This past June, I tried to rationalise driving nine hours north to the US state of Maine to buy a bed. There was a man there willing to part with an antique spindle double bed for a reasonable price, and I wanted one with a singular passion.
I’ve long coveted a spindle bed, also called a Jenny Lind bed. But in the past year, they’ve become chic. Spindle beds, spindle shelves and a whole host of early-American antique styles are now beloved by a new generation of designers and enthusiasts trying to bring a farmhouse energy to modern interiors.
Antiques dealers say that five years ago they couldn’t give these antiques away, and they were a bargain to buy. An old, turned wood bed would retail for about $150 on Craigslist, the classified ads website, because of irregular sizing and the tedious updates required to make it usable. Now a person cannot buy spindle furniture within 100 miles of New York City for love nor money. Or, at least, without a ton of money. If I drove to Maine, I reasoned, it would still be cheaper to pay for petrol and a hotel than to buy a bed in Brooklyn.
The cost of antiques has skyrocketed in the past few years as their popularity has grown. Nostalgia is in, and so are post-pandemic homes that feel cosy and comforting, mixing old furniture into modern design. Some call it an “old money aesthetic”, a national reaction, of sorts, to the easy, epidemic minimalist aesthetic seeded by premade-but-not-cheap design outfits such as West Elm and Crate & Barrel.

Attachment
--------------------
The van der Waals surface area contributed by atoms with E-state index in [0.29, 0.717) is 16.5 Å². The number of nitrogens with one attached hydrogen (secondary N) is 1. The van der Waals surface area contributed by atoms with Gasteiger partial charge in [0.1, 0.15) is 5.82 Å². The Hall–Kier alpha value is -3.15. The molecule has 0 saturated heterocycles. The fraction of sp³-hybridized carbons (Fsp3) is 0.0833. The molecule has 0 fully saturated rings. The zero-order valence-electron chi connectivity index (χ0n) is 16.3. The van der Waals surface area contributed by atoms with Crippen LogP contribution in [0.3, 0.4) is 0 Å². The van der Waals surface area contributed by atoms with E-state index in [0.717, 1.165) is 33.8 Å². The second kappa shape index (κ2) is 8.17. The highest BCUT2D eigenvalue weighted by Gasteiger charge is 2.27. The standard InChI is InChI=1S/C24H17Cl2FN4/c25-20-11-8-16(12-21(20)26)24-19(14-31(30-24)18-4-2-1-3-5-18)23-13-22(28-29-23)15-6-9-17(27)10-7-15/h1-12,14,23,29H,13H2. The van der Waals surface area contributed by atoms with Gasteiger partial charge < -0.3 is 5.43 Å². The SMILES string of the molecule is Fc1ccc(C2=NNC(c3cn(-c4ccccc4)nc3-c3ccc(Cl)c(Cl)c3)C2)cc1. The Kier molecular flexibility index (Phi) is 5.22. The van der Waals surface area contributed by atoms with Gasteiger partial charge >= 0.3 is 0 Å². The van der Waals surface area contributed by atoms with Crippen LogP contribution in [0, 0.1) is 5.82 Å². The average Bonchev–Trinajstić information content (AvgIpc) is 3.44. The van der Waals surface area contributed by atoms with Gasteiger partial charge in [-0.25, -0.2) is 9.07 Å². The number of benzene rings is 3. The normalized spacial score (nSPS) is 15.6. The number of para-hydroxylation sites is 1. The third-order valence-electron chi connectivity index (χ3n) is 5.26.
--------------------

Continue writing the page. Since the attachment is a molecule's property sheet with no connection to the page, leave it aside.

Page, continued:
“Our family thinks we’re nuts for the stuff we buy [to sell],” says Timur Williford, an antiques dealer in the Netherlands who exports furniture to the US. “They think it’s garbage, it’s old-fashioned. They see no value in it, until they bring it [to the US market].”
Despite a decade of generational mythology that millennials are not interested in stuff so much as experiences, the rising prices of second-hand furnishings is driven by demand from environmentally and budget-conscious younger consumers.
“We have a lot of designers come in, and stylists,” says Lori Guyer, the owner and designer of White Flower Farmhouse, a shop on the North Fork of Long Island that stocks both new and vintage homewares. But recent business has been heaviest from “a whole new younger generation of customer, people in their late twenties and mid-thirties”.
“I’ve been doing this for 20 years, and all of a sudden we can barely keep the vintage pieces in stock,” Guyer says.
When I moved to Brooklyn, New York, from London this summer, in my possession I had one mattress, one small area rug, two plant pots, a ladle and 41,362 books. After eight years of relative transience, I had done my time with cardboard Ikea dressers. The world didn’t need more flat-pack bookshelves destined for landfill.
I made a decision (part budgetary, part ethical, mostly aesthetic) to try to only buy second-hand furniture. Pinterest fed my vision with images of eclectic living rooms I never suspected my own might fall short of.
During a 72-hour window spent with a concerning addiction to Craigslist, I was able to procure a charming couch and free chintz chairs. But soon my search radius spread as wide as Maine to try and find furniture within my budget.